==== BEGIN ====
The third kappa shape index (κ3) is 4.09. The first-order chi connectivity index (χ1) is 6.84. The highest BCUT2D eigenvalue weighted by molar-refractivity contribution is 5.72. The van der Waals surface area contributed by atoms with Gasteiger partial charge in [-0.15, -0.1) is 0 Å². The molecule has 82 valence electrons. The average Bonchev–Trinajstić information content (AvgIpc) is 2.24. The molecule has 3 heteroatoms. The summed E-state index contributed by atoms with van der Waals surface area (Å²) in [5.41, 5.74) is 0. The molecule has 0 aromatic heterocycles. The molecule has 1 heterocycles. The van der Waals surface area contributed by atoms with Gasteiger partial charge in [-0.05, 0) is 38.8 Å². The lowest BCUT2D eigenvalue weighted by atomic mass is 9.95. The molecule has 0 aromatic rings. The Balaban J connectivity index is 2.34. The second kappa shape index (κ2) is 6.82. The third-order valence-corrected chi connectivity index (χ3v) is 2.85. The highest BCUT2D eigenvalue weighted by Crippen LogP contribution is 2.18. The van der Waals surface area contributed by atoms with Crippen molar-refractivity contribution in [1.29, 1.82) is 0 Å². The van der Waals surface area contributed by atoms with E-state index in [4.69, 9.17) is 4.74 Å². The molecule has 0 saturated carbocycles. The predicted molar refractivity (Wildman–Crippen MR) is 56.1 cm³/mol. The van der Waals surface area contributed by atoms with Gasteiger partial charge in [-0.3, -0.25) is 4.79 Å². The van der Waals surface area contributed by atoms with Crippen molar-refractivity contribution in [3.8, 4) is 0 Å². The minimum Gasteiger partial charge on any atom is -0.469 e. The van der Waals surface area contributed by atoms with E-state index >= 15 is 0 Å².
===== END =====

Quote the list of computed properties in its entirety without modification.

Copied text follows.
The third kappa shape index (κ3) is 4.09. The first-order chi connectivity index (χ1) is 6.84. The highest BCUT2D eigenvalue weighted by molar-refractivity contribution is 5.72. The van der Waals surface area contributed by atoms with Gasteiger partial charge in [-0.15, -0.1) is 0 Å². The molecule has 82 valence electrons. The average Bonchev–Trinajstić information content (AvgIpc) is 2.24. The molecule has 3 heteroatoms. The summed E-state index contributed by atoms with van der Waals surface area (Å²) in [5.41, 5.74) is 0. The molecule has 0 aromatic heterocycles. The molecule has 1 heterocycles. The van der Waals surface area contributed by atoms with Gasteiger partial charge in [-0.05, 0) is 38.8 Å². The lowest BCUT2D eigenvalue weighted by atomic mass is 9.95. The molecule has 0 aromatic rings. The Balaban J connectivity index is 2.34. The second kappa shape index (κ2) is 6.82. The third-order valence-corrected chi connectivity index (χ3v) is 2.85. The highest BCUT2D eigenvalue weighted by Crippen LogP contribution is 2.18. The van der Waals surface area contributed by atoms with Crippen molar-refractivity contribution in [1.29, 1.82) is 0 Å². The van der Waals surface area contributed by atoms with E-state index in [4.69, 9.17) is 4.74 Å². The molecule has 0 saturated carbocycles. The predicted molar refractivity (Wildman–Crippen MR) is 56.1 cm³/mol. The van der Waals surface area contributed by atoms with Gasteiger partial charge in [-0.3, -0.25) is 4.79 Å². The van der Waals surface area contributed by atoms with Crippen molar-refractivity contribution in [3.8, 4) is 0 Å². The minimum Gasteiger partial charge on any atom is -0.469 e. The van der Waals surface area contributed by atoms with E-state index >= 15 is 0 Å².